Career Launch: Engineering Grad Lands Aerospace Job at Boeing
Posted on July 22, 2021
#MyFirstJob is a series focused on University of South Alabama graduates who are beginning their careers.
Darcey D’Amato earned a master’s degree in psychology, then decided to shift gears, start over and follow an interest in space exploration.
Science classes at the University of South Alabama led her to chemical engineering, then mechanical engineering. She became a Summer Undergraduate Research Fellow. She wound up leading a team of students working on a cube satellite in the JAGSAT program.
D’Amato began attending national conferences of SWE, the Society of Women Engineers. Before earning her bachelor’s degree, she landed a summer internship at the NASA Jet Propulsion Laboratory in Pasadena, California.
“It was like a dream – I couldn’t believe it was real,” she said. “I remember the Juno spacecraft arriving at Jupiter in 2016, watching a live broadcast of that, and going ‘Whoa.’ And it ended up that my boss at JPL, the wonderful woman who hired me from the SWE conference, had worked on the Juno mission. So that was a pretty crazy moment.”
D’Amato, 31, recently took a job in Seattle in the aerospace division at Boeing. She and a friend drove across the country in her Honda Civic. Cargo included a cat named Sebastian and dog named Alex.
Because of the coronavirus pandemic, she’s been working from home and going into her office once or twice a week. She feels fortunate with her position as a systems engineer in Advanced Concepts Development.
“They call it rapid prototyping,” she said. “It’s for real engineering. They make it, test it and do it.”
After being a college student, D’Amato enjoys going to work and earning a paycheck. She attends ballgames and visits museums in Seattle. She lives south of downtown near Pioneer Square Park.
“I have a tiny apartment that I pay too much for, but there’s an incredible view of Puget Sound and I can see the ferries going back and forth,” she said, looking out her window and growing excited. “Oh, my gosh! I can see a whale in the bay for the first time! It’s an orca. I saw a little hump in the water and then mist coming out of the blowhole! Oh, I can see it again! This is amazing!”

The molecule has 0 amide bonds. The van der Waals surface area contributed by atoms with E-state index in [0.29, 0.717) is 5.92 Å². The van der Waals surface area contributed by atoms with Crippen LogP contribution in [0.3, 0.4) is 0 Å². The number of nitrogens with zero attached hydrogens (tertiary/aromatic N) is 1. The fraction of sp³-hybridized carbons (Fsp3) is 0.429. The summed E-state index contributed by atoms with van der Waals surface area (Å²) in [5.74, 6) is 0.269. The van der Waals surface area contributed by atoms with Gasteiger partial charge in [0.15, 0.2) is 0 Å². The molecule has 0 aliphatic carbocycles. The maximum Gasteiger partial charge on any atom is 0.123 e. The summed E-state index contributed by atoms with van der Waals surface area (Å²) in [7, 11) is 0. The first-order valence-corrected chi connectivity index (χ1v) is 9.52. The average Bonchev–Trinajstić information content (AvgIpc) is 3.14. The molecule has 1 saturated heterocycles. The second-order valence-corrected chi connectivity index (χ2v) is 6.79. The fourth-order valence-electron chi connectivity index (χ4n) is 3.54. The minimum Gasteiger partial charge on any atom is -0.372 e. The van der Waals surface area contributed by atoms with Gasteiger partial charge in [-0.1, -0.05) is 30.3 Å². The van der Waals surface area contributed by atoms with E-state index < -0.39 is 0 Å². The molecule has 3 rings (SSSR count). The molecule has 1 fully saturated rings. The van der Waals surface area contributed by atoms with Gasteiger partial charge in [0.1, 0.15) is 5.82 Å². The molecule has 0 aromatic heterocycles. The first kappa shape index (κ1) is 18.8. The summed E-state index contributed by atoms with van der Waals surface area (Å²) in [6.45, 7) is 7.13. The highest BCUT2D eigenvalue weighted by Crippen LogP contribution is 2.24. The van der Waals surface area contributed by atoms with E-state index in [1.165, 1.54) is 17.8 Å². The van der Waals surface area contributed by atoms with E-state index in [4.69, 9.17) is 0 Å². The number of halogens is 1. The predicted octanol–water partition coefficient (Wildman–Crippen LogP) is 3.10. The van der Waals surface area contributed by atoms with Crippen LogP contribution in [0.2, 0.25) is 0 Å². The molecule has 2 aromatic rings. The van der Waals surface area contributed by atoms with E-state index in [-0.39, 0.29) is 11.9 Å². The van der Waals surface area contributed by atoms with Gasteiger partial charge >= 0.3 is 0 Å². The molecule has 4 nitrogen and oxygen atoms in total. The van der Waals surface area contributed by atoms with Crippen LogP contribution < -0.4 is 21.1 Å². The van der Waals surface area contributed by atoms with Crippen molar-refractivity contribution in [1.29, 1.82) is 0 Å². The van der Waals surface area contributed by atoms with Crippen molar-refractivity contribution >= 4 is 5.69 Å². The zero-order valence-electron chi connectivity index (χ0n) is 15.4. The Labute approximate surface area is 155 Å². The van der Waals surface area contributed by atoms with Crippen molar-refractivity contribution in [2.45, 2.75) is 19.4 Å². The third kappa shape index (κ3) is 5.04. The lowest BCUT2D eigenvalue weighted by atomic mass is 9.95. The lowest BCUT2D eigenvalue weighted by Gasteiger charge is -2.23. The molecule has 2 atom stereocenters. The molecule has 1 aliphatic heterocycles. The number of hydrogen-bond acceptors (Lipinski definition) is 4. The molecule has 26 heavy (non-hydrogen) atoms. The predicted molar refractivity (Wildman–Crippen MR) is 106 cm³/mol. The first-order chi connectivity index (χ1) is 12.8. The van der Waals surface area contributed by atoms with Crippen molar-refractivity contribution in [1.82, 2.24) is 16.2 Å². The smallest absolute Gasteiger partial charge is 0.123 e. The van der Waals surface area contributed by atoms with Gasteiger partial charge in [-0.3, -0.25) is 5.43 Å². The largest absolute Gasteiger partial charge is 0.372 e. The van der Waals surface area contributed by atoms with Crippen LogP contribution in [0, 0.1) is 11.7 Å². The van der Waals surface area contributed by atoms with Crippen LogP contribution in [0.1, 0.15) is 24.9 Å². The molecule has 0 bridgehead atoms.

Changing Minds, Majors
D’Amato’s father is a doctor and her mother is a nurse. She grew up in Wise, Virginia, which is a small city of about 3,000 people.
“I was into books and reading growing up,” she said, “so I thought I’d be an English major, or study history or archeology.”
At the University of North Carolina Wilmington, she earned a degree in psychology. She chose South for graduate school in applied psychology. She was interested in suicide prevention research.
D’Amato made good grades and earned her master’s degree in psychology, but felt dissatisfied.
“Something didn’t click,” she said. “I wasn’t finding the kind of meaning that I hoped for. I had to force myself to go into my sessions.”
D’Amato decided to start over with a science curriculum. She brought along all she had learned in psychology. “It’s not something I regret at all,” she said. “It changed my viewpoint of life in general.”
D’Amato began taking classes in physics, chemistry and engineering. She worked on satellite projects. She felt better about her career path.
“It was definitely tough, but I was always the one in the front row asking questions,” she said. “It was as challenging as psychology grad school, but it was a different kind of hard. I really enjoyed my engineering education.”
D’Amato liked living in Mobile, too, which was a big city compared to her hometown. She joined a Roller Derby team. She went to Arts Walks, ate crawfish and explored the Gulf Coast.
“Mardi Gras is the best time of the year,” she said. “And then there’s beach season and kayaking season.”
D’Amato got serious when it came time to planning for life after graduation. She was thrilled with her summer working for the NASA Jet Propulsion Lab.
“I never thought I would have that kind of an opportunity, but I threw myself into finding an internship as hard as I could,” she said. “I did so much prep work and I went to a SWE conference in Anaheim, California, and that was the best opportunity I ever could have had. People saw my resume who never would have seen my resume. I tell everybody: Go to conferences. Go to career fairs. Talk to recruiters.”
In Seattle, D’Amato is savoring her first summer in the Pacific Northwest. She doesn’t miss the humidity of the Gulf Coast. She’s happy to move on from college life.
“I was a student forever – like, 12 years,” she said. “I have a life now. Work/life balance is important to me. I can put my work away and not think about it until the next day.”
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